The Jerusalem District Court on Tuesday announced a further delay to the trial of former prime minister Benjamin Netanyahu, announcing it will restart on July 12 instead of next Monday as planned.
The decision to extend the current delay, which is meant to to allow defense attorneys time to review new evidence, came after the court partially accepted their argument that it would take longer to sift through some 350,000 messages and emails on the phone of former Walla CEO Ilan Yeshua after a recent order of a search through the device.
Judges previously rejected the defense’s request to halt proceedings until September, instead granting an initial three-week delay, which has now been extended.
There will now only be seven hearings before the break for the High Holidays in September — five before the summer recess and two after it.
Prosecutors had hoped that the court would start to hear evidence from key witness Nir Hefetz, a former Netanyahu spokesman and confidant, before the summer recess; however, it is now unclear whether Yeshua’s testimony can be completed ahead of the break.
Yeshua is the first witness to give testimony in Netanyahu’s trial.
He is a top witness in Case 4000, in which Netanyahu is alleged to have abused his powers, when he served as both premier and communications minister from 2014 to 2017, in order to illicitly and lucratively benefit the business interests of Bezeq telecom company’s controlling shareholder Elovitch.
In exchange, Elovitch allegedly provided Netanyahu and his family with positive coverage on the Elovitch-owned Walla news website, including allowing the then-prime minister’s associates and family members to dictate editorial content and policy on a regular basis.
The expanded search of Yeshua’s phone will likely set back the overall trial schedule further as his cross-examination will require far more time to complete if new evidence is introduced. The cross-examination has already lasted almost a month and had been expected to take several more weeks even without the additional evidence.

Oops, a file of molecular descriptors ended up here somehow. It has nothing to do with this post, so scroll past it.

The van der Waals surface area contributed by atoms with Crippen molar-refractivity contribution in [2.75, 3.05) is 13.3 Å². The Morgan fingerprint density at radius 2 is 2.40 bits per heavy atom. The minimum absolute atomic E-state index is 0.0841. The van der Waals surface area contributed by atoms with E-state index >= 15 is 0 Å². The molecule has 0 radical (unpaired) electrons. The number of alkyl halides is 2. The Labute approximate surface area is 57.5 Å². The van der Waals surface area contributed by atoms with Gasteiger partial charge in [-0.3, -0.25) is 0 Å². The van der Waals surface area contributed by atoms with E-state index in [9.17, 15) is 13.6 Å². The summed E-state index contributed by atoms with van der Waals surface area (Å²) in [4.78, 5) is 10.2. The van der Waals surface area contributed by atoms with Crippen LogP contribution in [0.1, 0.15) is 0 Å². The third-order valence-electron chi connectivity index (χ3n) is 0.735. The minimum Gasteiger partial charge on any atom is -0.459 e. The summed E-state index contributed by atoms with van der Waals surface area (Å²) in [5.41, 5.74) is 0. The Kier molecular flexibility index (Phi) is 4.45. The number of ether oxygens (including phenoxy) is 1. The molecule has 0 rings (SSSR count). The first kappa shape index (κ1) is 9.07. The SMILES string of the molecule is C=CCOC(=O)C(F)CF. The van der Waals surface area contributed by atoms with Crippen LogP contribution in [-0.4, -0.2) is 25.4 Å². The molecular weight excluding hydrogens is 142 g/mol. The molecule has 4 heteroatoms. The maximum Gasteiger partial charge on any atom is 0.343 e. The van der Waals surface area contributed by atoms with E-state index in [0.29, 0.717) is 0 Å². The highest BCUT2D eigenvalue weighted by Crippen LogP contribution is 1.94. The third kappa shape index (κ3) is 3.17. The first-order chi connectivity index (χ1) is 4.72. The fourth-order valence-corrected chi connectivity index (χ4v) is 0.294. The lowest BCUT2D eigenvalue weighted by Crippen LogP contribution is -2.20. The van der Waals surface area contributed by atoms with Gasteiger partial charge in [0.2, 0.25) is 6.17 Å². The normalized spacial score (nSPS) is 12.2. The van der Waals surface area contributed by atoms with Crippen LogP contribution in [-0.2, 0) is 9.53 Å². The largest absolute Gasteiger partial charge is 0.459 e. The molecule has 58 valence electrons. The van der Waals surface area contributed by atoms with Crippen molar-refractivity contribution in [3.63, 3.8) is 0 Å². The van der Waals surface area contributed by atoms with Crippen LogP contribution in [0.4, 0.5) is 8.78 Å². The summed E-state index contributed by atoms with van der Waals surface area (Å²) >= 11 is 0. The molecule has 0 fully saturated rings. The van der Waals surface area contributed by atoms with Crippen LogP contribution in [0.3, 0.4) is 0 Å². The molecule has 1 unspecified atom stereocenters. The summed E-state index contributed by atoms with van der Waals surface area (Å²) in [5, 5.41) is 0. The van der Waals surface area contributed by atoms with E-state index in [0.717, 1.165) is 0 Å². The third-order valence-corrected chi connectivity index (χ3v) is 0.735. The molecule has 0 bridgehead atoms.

The defense has been trying to show that contrary to what Yeshua has been saying in court, orders to give certain stories greater or less visibility were commonplace not only from Netanyahu but also from other politicians, businessmen and companies, and were sometimes unrelated to the Elovitches.
Netanyahu’s attorney Boaz Ben Tzur has argued that Walla articles said by prosecutors to have been published due to pressure from Netanyahu aides were in fact initiated by the website’s staff while other news outlets were posting similar stories.
In his testimony, Yeshua has described how Netanyahu’s son Yair and his wife, Sara, and aides to the then-premier would systematically interfere in the running of Walla.
Netanyahu faces charges of bribery, fraud and breach of trust in the case, while Elovitch and his wife, Iris, have been charged with bribery. All three defendants deny wrongdoing.
Source: Michael Bachner and TOI Staff